Let’s talk about Creeping Charlie, a weed that might be plaguing your yard. Creeping Charlie is a plant that may also be known as creeping Jenny, gill-on-the-ground, and ground ivy. Cultivated versions of this plant have been used for hanging basket decorations.
Creeping Charlie has bright green oval-shaped leaves with scalloped edges. These leaves are about ¾ to 1 inch wide but can be bigger in fertile soil. They grow on a creeping stem in four-sided square configurations. These leaves have a distinct minty smell when crushed and the plant produces tiny bluish purple funnel flowers in the spring.
These long vine-like flowering plants were originally brought to America as a potentially good ground cover plant—which, they are. The problem is that they can be a little too effective of a ground cover and are unfortunately pretty difficult to get rid of.
They reproduce with roots at each node as well as with seeds. This is the main problem when dealing with Creeping Charlie, because each root or bit of stem left behind from improper weeding can grow into its own plant.
Managing Creeping Charlie
Creeping Charlie loves moist, shady places such as the north side of buildings or the ground underneath bushes and trees. You can use knowledge to your advantage in preventing or getting rid of Creeping Charlie by increasing water drainage or watering less frequently to dry up the soil slightly. Alternately, more sun exposure can help reduce the spread, although creeping Charlie won’t just shrivel and die in sunlight.
If Creeping Charlie is plaguing a thin lawn, careful mowing (to a height of at least two or three inches tall) and overseeding can help with the problem. As always, make sure you are growing the best turfgrass for your lawn to best utilize your soil and keep a healthy lawn.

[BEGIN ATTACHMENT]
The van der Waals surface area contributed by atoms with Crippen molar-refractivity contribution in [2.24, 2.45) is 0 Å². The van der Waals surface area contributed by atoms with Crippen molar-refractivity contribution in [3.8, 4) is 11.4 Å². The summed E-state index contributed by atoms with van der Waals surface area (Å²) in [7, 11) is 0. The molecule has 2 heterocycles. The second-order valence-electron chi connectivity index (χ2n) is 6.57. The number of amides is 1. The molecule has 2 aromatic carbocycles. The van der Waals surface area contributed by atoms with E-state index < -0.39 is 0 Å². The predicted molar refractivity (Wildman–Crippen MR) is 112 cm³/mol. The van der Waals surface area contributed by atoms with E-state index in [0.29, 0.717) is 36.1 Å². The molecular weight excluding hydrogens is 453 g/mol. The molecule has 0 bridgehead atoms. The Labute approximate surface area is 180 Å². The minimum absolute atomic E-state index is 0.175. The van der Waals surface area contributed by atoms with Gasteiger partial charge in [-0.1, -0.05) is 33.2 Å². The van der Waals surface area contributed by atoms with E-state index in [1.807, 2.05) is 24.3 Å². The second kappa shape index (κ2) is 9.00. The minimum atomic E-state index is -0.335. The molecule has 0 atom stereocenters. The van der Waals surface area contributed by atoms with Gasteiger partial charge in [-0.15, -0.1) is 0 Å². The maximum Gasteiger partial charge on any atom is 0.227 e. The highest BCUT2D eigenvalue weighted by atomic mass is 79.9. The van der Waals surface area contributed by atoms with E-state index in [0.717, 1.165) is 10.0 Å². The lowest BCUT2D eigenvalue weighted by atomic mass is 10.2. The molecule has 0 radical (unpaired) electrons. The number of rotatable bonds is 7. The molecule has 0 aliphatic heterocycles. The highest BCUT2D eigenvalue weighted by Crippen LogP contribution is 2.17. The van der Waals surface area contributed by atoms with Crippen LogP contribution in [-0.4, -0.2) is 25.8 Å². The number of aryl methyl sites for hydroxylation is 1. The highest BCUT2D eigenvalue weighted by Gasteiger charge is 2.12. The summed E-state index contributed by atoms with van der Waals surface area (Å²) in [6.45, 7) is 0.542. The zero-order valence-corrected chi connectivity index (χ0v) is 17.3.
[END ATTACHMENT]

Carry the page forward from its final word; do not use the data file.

The best time to treat Creeping Charlie is fall. A commercial broadleaf herbicide will work to take care of Creeping Charlie but can be damaging to other plants in your yard and could be toxic to the environment, your pets, and your family. A popular alternative is horticultural vinegar. Different from regular vinegar kept around your home, this can be purchased for fairly cheap and should be applied carefully as it can damage skin or eyes upon contact.
Pros and Cons of Creeping Charlie
As with dandelions, there can be some positive benefits to keeping creeping Charlie around if you find you either can’t or don’t want to remove it from your lawn. Being a member of the mint family, Creeping Charlie has been viewed as a positive herb medicinally and in cooking for centuries.
Creeping Charlie is toxic to horses, swine, and cattle. That being said, prior to the use of hops in ale and beer, Creeping Charlie was added for a bitter flavor. The plant is rich in vitamin C and can be used in soups or eaten like spinach. With a bit of sweetener, the tops go excellent in tea.
In addition to allegedly treating lead poisoning in the past, Creeping Charlie is used as an anti-inflammatory and as a treatment for ulcers and lung problems such as asthma. It is even being evaluated as a treatment for certain types of cancer. Different cultures use Creeping Charlie to treat everything from regulating menstruation to flushing the kidneys, treating arthritis and rheumatism, healing blisters and sores, and improving the complexion.
As with anything natural or not, be careful to not partake in excess. If you are going to try Creeping Charlie in foods or medicine, be sure the plant has not been exposed to chemicals such as pesticides or herbicides. Furthermore, pregnant women or women who are lactating should avoid trying this weed because it contains pulegone, which can be extremely harmful to the development of an infant.
In the battle for a healthy and beautiful yard, knowing what you’re up against is half the battle. Creeping Charlie is a formidable opponent, but it can be defeated…or possibly used in some tea.
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